• Permits biopsies under direct visualization
  • Provides excellent visualization of the bile ducts


Disadvantages of ERCP include the following:

  • Requires conscious sedation and radiation exposure
  • May cause pancreatitis and other complications
  • Not always successful, especially after gastroduodenal surgery

Percutaneous transhepatic cholangiography (PTC or PTHC)

Percutaneous transhepatic cholangiography (PTC or PTHC) offers most of the diagnostic and therapeutic possibilities of ERCP and may be more readily available in some settings. It can be useful in cases in which ERCP has been unsuccessful or is not available.


PTC or PTHC offers the following advantages:

  • Successful in most cases of biliary obstruction
  • Allows treatment of obstruction by stone extraction, balloon-dilation of strictures, or stent placement
  • Permits biopsies or brush cytology
  • Provides excellent visualization of the bile ducts


Disadvantages of PTC or PTHC include the following advantages:

  • Typically more invasive than ERCP
  • May not be successful unless the bile ducts are dilated
  • Requires radiation exposure and use of contrast medium
Contributor Information and Disclosures

Richard A Weisiger, MD, PhD Emeritus Professor, Department of Internal Medicine, University of California, San Francisco, School of Medicine

Richard A Weisiger, MD, PhD is a member of the following medical societies: American Association for the Study of Liver Diseases, American Society for Clinical Investigation

Disclosure: Nothing to disclose.

Chief Editor

BS Anand, MD Professor, Department of Internal Medicine, Division of Gastroenterology, Baylor College of Medicine

BS Anand, MD is a member of the following medical societies: American Association for the Study of Liver Diseases, American College of Gastroenterology, American Gastroenterological Association, American Society for Gastrointestinal Endoscopy

Disclosure: Nothing to disclose.


Vivek V Gumaste, MD Associate Professor of Medicine, Mount Sinai School of Medicine of New York University; Adjunct Clinical Assistant, Mount Sinai Hospital; Director, Division of Gastroenterology, City Hospital Center at Elmhurst; Program Director of GI Fellowship (Independent Program); Regional Director of Gastroenterology, Queens Health Network

Vivek V Gumaste, MD is a member of the following medical societies: American College of Gastroenterology and American Gastroenterological Association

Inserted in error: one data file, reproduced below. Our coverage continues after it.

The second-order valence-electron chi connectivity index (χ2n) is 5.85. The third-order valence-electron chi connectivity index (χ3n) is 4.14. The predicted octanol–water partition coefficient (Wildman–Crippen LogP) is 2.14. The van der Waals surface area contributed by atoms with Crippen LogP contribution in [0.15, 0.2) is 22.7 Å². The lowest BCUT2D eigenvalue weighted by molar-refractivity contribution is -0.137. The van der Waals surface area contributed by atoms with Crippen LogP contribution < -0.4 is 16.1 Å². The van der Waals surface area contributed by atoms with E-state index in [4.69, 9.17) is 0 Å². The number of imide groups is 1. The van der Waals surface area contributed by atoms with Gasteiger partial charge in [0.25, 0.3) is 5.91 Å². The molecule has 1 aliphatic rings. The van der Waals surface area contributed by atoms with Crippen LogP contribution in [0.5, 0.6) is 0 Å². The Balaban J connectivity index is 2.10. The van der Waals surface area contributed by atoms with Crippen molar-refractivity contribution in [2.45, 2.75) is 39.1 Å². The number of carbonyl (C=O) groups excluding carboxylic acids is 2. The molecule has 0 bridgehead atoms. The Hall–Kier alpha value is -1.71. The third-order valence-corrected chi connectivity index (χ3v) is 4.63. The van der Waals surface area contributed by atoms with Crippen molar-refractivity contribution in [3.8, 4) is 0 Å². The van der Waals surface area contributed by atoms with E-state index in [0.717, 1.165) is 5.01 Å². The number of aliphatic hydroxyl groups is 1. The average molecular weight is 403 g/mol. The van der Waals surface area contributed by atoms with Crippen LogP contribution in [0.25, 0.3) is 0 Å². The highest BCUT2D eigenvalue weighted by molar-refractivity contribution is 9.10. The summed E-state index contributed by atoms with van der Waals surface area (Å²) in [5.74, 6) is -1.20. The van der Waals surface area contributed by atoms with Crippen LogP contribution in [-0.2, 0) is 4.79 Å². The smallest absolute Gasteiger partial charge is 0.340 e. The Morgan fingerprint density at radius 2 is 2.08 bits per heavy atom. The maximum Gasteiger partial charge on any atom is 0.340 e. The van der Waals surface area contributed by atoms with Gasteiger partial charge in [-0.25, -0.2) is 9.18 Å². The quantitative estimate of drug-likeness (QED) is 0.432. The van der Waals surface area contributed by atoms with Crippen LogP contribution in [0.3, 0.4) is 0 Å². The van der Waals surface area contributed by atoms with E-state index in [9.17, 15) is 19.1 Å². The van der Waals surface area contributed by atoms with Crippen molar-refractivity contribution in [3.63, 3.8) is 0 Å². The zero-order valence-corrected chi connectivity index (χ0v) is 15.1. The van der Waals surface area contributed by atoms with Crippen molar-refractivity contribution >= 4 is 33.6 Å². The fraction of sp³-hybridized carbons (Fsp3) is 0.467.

Disclosure: Nothing to disclose.

Francisco Talavera, PharmD, PhD Adjunct Assistant Professor, University of Nebraska Medical Center College of Pharmacy; Editor-in-Chief, Medscape Drug Reference

Disclosure: Medscape Salary Employment

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Gross liver specimen from a patient with Dubin-Johnson syndrome showing multiple areas of dark pigmentation. Image courtesy of Cirilo Sotelo-Avila, MD.
Microscopic histology of the liver in Dubin-Johnson syndrome showing multiple areas of granulated pigment. Fontana Mason stain. Image courtesy of Cirilo Sotelo-Avila, MD.
Liver biopsy specimen showing ground-glass appearance of hepatocytes in a patient with hepatitis B.
Plain abdominal radiograph in a patient with a clinical diagnosis of acute cholecystitis. The diagnosis was confirmed by means of abdominal ultrasonography. The radiograph shows faint opacities in the region of the gallbladder fossa and dilated loops of small bowel in the epigastrium and midabdomen secondary to localized ileus.
A 26-year-old man known to be human immunodeficiency virus (HIV) positive presented with pain in the right upper quadrant and mild jaundice. Axial sonogram through the gallbladder (GB) and pancreas (P) shows sludge within the gallbladder and the lower common bile duct (arrow). A diagnosis of acalculous cholecystitis was confirmed. A = aorta; IVC = inferior vena cava; S = splenic vein.
Table. Differential Diagnosis of Conjugated Hyperbilirubinemia
I. Acute or Chronic Hepatocellular Dysfunction II. Diseases That Prevent Flow of Bile into the Intestine
A. Infection A. Damage to Intrahepatic Bile Ducts or Portal Tracts
Viral hepatitis A-E

Cytomegalovirus (CMV) hepatitis

Epstein-Barr virus hepatitis


Primary biliary cirrhosis

Graft versus host disease

Veno-occlusive disease

Sclerosing cholangitis

B. Inflammation Without Infection B. Damage to or Obstruction of Larger Bile Ducts
Toxic liver injury

Drug toxicity (eg, acetaminophen)

Halothane hepatitis

Alcoholic hepatitis

Iron overload (hemochromatosis)

Copper overload (Wilson disease)

Autoimmune hepatitis


Sclerosing cholangitis

AIDS cholangiopathy

Hepatic arterial chemotherapy

Postsurgical strictures

Bile duct cancers

Developmental disorders of the bile ducts (eg, Caroli)

Extrinsic compression of the bile duct


Acute pancreatitis

C. Metabolic Dysfunction C. Diffuse Infiltrative Diseases
Ischemia ("shock liver")

Acute fatty liver of pregnancy

Alpha-1 antitrypsin deficiency


Reye syndrome

Total parenteral nutrition

Granulomatous diseases


Disseminated mycobacterial infections


Wegener granulomatosis


Diffuse malignancy

D. Inborn Errors of Metabolism D. Diseases That Interfere with Biliary Secretion of Bilirubin
Dubin-Johnson syndrome

Rotor syndrome

Benign recurrent cholestasis

Drug-induced cholestasis, as with the following:

- Chlorpromazine

- Erythromycin

- Estrogens

- Anabolic steroids

- Many others